Next, we incorporate a second architecture proposed by Johnson and colleagues [25] that provides a solution to a different challenge—binding visual features together into an integrated object representation. As one progresses through the ventral object recognition pathway of the primate visual system, there are several key changes in neural response properties, including changes in the complexity of the features coded [26] and a dramatic increase in receptive field sizes and an accompanying decrease in the spatial resolution of receptive fields [27], [28]. This type of neural coding can create a binding problem in vision: it can be difficult to know which features go together when two or more objects are presented simultaneously ([29], [30]; although see [31] for critiques of this view). Johnson et al. [25] implemented a neurally-grounded approach to this problem by binding features together by virtue of their shared spatial location using detailed spatial information represented in cortical fields in the dorsal visual pathway (for related ideas, see [32]). We integrate this architecture into the DNF model used here. This enables our system to bind visual features together in a spatial frame of reference and, in concert with the Faubel and Schöner architecture, to ground word learning in space and time.

Figure 3 shows the new DNF model we propose that builds on these previous innovations and uses a table-centered frame of reference to link both actors (see [33]). Panels A and B of Figure 3 show a variant of the Johnson et al. model with two cortical fields—a shape-space field and a color-space field. These cortical layers have cells with bimodal receptive fields: they are sensitive to, for instance, both the shape of an object (e.g., its aspect ratio) and its spatial position. Note that Johnson et al. demonstrated that localized “peaks” of activation (see red circles of activation in Fig. 3A) can build in such cortical fields via local excitation and surround inhibition even with broad spatial receptive fields, thereby mimicking the tuning properties of neurons in the ventral pathway [27], [28]. These localized peaks—“bound” object representations in the model—are achieved through coupled activation along the shared spatial dimension which is evident in Figure 3A and 3B: there is a light vertical “ridge” of activity passed between the shape-space and color-space fields on the left side of these panels—the model has encoded the shape and color of the object on the left. In the present report, we added a Hebbian learning process to the feature-space fields [34]. Consequently, the model learns which features were where from trial to trial.

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Figure 3. Dynamic Neural Field (DNF) model that captured Experiments 1–4 performance and predicted Experiment 5 behavior.

Panels A and B show a variant of Johnson et al.'s [10] model of visual feature binding; panels C and D show a variant of the Faubel and Schöner's [17] model of fast object recognition. Our integration brings these prior models together to encode and bind visual features in real time as “peaks” of neural activation built in the shape-space (red hot spots in A) and color-space fields (red hot spots in B) via local excitation and surround inhibition (see [38]). Binding is achieved through the shared spatial coupling between these fields. Labels (words) are fed into the label-feature fields shown in C and D. These fields can bind labels to the visual features encoded by the visuo-spatial system via in-the-moment coupling across the shared feature dimensions (shape to shape; color to color). A Hebbian process enables the model to learn which features were where from trial to trial and also learn the label-feature associations quickly to influence performance on subsequent test trials. This figure also shows a simulation of the model at key points in time as we capture events in our experimental task.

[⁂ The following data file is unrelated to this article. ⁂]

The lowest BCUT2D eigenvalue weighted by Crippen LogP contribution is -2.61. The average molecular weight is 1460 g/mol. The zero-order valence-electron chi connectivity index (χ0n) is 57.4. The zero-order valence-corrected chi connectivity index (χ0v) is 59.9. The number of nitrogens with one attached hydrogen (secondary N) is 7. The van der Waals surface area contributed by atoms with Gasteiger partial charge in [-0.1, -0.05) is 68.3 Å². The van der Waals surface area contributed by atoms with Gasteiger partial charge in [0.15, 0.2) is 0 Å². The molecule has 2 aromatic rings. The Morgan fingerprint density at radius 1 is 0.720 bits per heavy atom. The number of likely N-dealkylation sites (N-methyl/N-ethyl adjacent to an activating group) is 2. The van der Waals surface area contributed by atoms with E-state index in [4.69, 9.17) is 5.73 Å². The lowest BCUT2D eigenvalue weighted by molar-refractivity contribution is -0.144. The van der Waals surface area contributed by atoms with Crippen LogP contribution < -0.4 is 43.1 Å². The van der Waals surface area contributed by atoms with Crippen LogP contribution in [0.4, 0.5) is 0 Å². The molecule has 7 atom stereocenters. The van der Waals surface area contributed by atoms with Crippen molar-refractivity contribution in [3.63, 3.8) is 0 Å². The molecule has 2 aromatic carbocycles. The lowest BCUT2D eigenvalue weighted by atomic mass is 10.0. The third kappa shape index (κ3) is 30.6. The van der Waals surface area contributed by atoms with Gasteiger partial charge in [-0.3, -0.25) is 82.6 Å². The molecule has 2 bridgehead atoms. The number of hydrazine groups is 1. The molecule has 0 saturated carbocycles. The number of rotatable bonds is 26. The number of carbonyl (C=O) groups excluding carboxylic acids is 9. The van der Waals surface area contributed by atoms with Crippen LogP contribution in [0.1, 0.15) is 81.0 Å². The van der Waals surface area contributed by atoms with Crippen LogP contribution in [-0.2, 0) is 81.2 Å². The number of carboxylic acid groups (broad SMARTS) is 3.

https://doi.org/10.1371/journal.pone.0028095.g003

Panels C and D of Figure 3 show the second part of the DNF architecture—a variant of the Faubel and Schöner model with two label-feature fields. Once again, these cortical layers have cells with bimodal receptive fields. Now, however, they are receptive to input from label neurons—population representations of the spoken word—and featural input from the feature-space fields (A, B). These fields, therefore, bind labels to the visual features encoded by the visuo-spatial system via in-the-moment coupling across the shared feature dimensions (shape to shape; color to color). As in Faubel and Schöner [24], a Hebbian process enables the model to learn these label-feature associations quickly and influence performance on subsequent test trials. Note that neural interactions across the label dimension are winner-take-all with sharp boundaries between one label and the next (i.e., local excitation spreads minimally from one unit to the next; see σe,z in Table 1). Such interactions thus capture the discrete-like nature of word representations common in connectionist models of early word learning (e.g., [22], [35], [36]).

Figure 3 shows a simulation of the model at key points in time in the experimental task. On the first familiarization trial, an irregularly shaped yellow polygon (binoculars) is presented on the left side of the table. These features are encoded and bound by the model, forming peaks of activation on the left side of the feature-space fields (red hot spots in A, B). Note that the specific feature values cued are somewhat arbitrary; for simplicity, we assume all inputs are distinctive along the shape and color dimensions (see [21]). Once peaks form in the feature-space fields, they project activation into the label-feature fields at the associated feature values (light blue horizontal ridges in C, D). Because no labels are presented (i.e., no labels were provided by the experimenter), the model does not associate the yellow binoculars with a particular name. Comparable events happen on familiarization trial 2. Now, peaks of activation form on the right side of the feature-space fields, binding the curvy, pink features of the spring together. Note the light blue trace on the left side of the feature-space fields: this is the Hebbian trace of the plastic binoculars created on the previous trial.